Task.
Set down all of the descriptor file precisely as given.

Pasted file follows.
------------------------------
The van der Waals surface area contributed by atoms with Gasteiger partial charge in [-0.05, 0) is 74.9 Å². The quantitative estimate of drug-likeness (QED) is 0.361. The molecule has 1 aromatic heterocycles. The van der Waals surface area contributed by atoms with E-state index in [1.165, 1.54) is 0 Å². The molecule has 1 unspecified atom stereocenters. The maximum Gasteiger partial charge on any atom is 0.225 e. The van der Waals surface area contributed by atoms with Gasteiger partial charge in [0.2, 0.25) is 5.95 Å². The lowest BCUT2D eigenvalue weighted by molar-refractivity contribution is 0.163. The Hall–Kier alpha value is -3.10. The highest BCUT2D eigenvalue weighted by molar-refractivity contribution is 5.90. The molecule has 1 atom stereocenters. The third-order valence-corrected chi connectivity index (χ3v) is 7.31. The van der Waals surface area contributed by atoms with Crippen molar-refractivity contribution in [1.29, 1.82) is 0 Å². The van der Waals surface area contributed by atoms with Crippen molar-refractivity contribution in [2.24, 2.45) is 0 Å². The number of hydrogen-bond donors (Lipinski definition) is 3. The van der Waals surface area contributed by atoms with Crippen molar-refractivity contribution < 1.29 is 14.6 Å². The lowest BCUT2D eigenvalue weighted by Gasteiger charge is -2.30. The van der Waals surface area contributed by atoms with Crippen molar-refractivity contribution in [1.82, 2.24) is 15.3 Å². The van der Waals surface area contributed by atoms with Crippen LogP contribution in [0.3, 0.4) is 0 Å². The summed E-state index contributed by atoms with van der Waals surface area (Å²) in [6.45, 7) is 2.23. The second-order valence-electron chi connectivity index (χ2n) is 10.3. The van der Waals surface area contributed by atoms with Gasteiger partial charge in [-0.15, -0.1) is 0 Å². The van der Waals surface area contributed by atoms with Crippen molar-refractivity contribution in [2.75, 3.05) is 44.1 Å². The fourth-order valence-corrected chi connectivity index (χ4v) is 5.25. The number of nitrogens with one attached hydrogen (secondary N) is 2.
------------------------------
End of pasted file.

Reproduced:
The van der Waals surface area contributed by atoms with Gasteiger partial charge in [-0.05, 0) is 74.9 Å². The quantitative estimate of drug-likeness (QED) is 0.361. The molecule has 1 aromatic heterocycles. The van der Waals surface area contributed by atoms with E-state index in [1.165, 1.54) is 0 Å². The molecule has 1 unspecified atom stereocenters. The maximum Gasteiger partial charge on any atom is 0.225 e. The van der Waals surface area contributed by atoms with Gasteiger partial charge in [0.2, 0.25) is 5.95 Å². The lowest BCUT2D eigenvalue weighted by molar-refractivity contribution is 0.163. The Hall–Kier alpha value is -3.10. The highest BCUT2D eigenvalue weighted by molar-refractivity contribution is 5.90. The molecule has 1 atom stereocenters. The third-order valence-corrected chi connectivity index (χ3v) is 7.31. The van der Waals surface area contributed by atoms with Crippen molar-refractivity contribution in [1.29, 1.82) is 0 Å². The van der Waals surface area contributed by atoms with Crippen molar-refractivity contribution in [2.24, 2.45) is 0 Å². The number of hydrogen-bond donors (Lipinski definition) is 3. The van der Waals surface area contributed by atoms with Crippen molar-refractivity contribution < 1.29 is 14.6 Å². The lowest BCUT2D eigenvalue weighted by Gasteiger charge is -2.30. The van der Waals surface area contributed by atoms with Crippen molar-refractivity contribution in [1.82, 2.24) is 15.3 Å². The van der Waals surface area contributed by atoms with Crippen LogP contribution in [0.3, 0.4) is 0 Å². The summed E-state index contributed by atoms with van der Waals surface area (Å²) in [6.45, 7) is 2.23. The second-order valence-electron chi connectivity index (χ2n) is 10.3. The van der Waals surface area contributed by atoms with Gasteiger partial charge in [-0.15, -0.1) is 0 Å². The van der Waals surface area contributed by atoms with Crippen molar-refractivity contribution in [2.75, 3.05) is 44.1 Å². The fourth-order valence-corrected chi connectivity index (χ4v) is 5.25. The number of nitrogens with one attached hydrogen (secondary N) is 2.